However, they returned a short time later, deputies said.
Wells tried to do a flip off the cliff and belly-flopped in the water, deputies said.
"It's quite a ways," said Deputy Bill Malott.
Wells remained motionless for about five seconds and then began to sink beneath the water, Malott said.
Two of his friends dove in the water and tried to rescue him, but they were unable to pull him up, Malott said.
Paramedics estimated Wells was under water for 51 minutes until he was found by a rescue team and pulled out.
Medics began resuscitation measures as soon as they got him onto the boat, said Halfway Volunteer Fire Co. Deputy Chief Doug DeHaven. A Halfway ambulance took him to Washington County Hospital, but by then it was too late.
"You can't explain a tragedy like this, but it seems like there's no rhyme or reason to this," said Tony Muto, whose son played soccer with Wells. "He was a kid who had everything to live for."
Muto, who coached Wells in the past on various youth soccer teams, said his son and the teen were both entering their junior year at North Hagerstown High School.
"Some kids go through school not very noticed. Robby wasn't one of those kids," said Muto, who also attended services at St. Ann's Roman Catholic Church with the Wells family. "He was a very energetic young man and a good student He was looking forward to playing on varsity this year."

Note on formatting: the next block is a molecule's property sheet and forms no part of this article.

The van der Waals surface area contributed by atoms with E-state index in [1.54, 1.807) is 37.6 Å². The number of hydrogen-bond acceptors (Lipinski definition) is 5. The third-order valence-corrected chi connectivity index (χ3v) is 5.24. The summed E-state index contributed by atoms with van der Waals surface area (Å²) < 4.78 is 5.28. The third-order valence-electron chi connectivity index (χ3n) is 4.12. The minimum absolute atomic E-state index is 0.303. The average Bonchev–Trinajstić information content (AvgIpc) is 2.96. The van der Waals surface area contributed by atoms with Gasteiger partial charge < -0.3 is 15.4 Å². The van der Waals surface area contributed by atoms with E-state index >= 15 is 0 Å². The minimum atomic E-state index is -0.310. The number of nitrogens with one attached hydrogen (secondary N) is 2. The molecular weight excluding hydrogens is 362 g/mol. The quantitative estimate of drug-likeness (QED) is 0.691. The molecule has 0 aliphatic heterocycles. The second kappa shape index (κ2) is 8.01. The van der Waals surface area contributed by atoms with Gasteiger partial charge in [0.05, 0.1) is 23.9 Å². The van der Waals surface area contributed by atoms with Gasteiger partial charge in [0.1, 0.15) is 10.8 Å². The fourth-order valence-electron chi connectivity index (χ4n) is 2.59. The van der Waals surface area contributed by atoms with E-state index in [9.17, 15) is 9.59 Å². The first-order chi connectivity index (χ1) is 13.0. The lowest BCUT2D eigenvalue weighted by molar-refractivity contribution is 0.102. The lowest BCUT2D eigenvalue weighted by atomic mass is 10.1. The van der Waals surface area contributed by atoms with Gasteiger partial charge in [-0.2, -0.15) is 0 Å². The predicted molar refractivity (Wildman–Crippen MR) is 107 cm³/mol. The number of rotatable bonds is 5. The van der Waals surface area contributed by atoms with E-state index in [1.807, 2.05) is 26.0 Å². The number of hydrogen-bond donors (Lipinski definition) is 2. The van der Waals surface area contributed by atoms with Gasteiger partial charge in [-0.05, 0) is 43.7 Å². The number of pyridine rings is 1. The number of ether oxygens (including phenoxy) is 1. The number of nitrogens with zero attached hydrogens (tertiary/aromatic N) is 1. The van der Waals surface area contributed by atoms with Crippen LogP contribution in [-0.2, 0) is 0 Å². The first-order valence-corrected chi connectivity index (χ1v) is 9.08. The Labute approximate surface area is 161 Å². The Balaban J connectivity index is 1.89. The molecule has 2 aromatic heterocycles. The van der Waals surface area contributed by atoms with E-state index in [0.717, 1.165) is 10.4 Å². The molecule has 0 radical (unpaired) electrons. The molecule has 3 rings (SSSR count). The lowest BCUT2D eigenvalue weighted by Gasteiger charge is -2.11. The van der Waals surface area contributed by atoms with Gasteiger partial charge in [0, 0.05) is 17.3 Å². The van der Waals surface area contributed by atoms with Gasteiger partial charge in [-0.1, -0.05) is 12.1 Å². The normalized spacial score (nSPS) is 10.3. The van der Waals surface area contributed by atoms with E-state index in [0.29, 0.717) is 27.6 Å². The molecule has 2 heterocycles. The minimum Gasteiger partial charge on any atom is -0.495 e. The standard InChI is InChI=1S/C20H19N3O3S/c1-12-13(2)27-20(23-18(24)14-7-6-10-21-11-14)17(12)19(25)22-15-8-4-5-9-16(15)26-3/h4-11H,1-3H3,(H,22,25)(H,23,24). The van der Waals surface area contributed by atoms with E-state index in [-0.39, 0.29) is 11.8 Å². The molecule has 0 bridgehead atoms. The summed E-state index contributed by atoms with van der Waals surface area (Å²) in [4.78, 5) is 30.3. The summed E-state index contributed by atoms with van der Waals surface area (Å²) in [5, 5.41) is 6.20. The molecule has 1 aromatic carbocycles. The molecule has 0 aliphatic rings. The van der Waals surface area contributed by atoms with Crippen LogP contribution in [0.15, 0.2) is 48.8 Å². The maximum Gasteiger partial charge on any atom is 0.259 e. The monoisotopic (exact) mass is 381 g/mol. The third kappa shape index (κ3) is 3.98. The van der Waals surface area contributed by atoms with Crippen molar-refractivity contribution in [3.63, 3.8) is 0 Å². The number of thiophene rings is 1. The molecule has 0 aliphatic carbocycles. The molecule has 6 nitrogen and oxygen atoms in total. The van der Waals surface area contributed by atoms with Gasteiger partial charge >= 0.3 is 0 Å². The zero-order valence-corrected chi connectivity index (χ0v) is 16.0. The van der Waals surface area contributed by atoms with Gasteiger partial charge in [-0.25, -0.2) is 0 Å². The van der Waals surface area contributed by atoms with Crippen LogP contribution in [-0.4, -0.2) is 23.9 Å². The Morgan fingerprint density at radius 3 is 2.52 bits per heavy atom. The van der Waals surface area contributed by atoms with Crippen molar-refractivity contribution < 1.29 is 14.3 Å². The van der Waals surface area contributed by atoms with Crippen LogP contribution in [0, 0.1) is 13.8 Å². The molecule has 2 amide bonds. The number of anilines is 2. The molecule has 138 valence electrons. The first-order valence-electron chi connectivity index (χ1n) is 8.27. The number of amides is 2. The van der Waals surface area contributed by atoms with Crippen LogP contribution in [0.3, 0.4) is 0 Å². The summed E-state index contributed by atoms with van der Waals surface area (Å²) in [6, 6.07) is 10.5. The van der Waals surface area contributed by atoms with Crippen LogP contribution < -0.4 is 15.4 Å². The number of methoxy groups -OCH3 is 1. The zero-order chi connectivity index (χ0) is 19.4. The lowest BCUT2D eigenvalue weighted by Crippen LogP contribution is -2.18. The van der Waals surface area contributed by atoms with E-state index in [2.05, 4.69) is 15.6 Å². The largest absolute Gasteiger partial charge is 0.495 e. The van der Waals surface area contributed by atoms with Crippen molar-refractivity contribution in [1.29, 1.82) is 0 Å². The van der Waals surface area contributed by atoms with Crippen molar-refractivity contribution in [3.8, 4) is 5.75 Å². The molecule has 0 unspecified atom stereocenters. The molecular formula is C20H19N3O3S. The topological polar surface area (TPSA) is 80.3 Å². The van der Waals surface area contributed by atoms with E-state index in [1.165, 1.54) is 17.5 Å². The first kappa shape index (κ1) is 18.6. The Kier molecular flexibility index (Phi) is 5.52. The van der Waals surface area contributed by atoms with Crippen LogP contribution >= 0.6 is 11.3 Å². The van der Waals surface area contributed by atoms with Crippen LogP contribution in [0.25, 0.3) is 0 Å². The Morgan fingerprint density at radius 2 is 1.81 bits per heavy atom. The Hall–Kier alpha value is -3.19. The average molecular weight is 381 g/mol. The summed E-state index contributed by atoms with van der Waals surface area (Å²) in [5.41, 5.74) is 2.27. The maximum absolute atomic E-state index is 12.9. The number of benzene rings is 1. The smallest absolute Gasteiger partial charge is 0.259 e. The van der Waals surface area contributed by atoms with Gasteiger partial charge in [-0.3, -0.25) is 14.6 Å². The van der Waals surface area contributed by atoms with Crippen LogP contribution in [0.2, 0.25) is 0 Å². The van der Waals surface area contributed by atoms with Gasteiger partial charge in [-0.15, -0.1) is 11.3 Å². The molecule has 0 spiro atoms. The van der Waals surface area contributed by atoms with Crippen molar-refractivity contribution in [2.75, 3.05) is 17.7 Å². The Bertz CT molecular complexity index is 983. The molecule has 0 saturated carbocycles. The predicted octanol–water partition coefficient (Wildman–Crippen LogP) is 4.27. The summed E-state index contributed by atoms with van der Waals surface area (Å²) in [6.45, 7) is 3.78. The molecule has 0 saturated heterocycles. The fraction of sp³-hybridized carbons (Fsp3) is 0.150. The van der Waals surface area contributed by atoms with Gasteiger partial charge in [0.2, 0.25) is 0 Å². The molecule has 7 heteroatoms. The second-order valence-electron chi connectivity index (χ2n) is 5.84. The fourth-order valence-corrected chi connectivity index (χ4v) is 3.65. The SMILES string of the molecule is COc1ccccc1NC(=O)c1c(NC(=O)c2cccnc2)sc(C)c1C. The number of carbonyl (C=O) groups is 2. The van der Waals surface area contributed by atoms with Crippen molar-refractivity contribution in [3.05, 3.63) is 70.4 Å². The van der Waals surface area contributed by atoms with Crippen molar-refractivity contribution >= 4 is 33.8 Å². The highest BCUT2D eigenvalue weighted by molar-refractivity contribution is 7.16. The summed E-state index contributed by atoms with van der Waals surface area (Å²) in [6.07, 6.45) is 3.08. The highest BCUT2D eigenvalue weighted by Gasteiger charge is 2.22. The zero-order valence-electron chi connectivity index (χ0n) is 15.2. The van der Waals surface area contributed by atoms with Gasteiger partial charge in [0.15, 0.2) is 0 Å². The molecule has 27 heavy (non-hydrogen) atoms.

Unable to reach their friend when he sank into the water, one of the boys ran to get help. When medics arrived, they immediately began searching the area, DeHaven said.
DeHaven said two boats - one from Williamsport and one from the Washington County special operations team - skimmed the water.
Crew members from one of the boats spotted Wells shortly before 6:20 p.m., but he was too far under the water to reach.
So Halfway volunteer Alan Matheny, an experienced scuba diver, dove in and pulled him up, DeHaven said. He estimated Wells was between 25 and 30 feet under the water.
DeHaven said the water temperature at that depth was in the upper 40s, about 20 degrees cooler than the surface.
DeHaven said divers were already on their way to the quarry when the rescue team spotted Wells. But he said the terrain made it difficult to get him.
"It's a cliff. It's not like Greenbrier Lake or a stream. You can't just walk out into the water," he said.
Malott said teenage swimming in the quarry is a problem that occurs "probably daily."
"We're running them out of here all the time," he said. "There are no-trespassing signs posted all over here and the kids keep tearing them down."
In the parking lot of Hagerstown Block, Wells' friends struggled to keep their emotions in check while they waited for word on his condition.
The boys huddled in a circle and prayed. Some choked back tears.
Realizing that every minute Wells remained under water lessened his chances for survival, rescue workers from five departments searched frantically Tuesday afternoon.
Halfway Volunteer Fire Co. Assistant Chief Jeff Ringer said the quarry's size complicated the search.
"That quarry is deep. It's a deep quarry. God knows where he could be," he said before Wells was located.
Ringer said officials called for a Maryland State Police helicopter, which is equipped with an infrared camera that can search water and detect objects that are warmer than the water.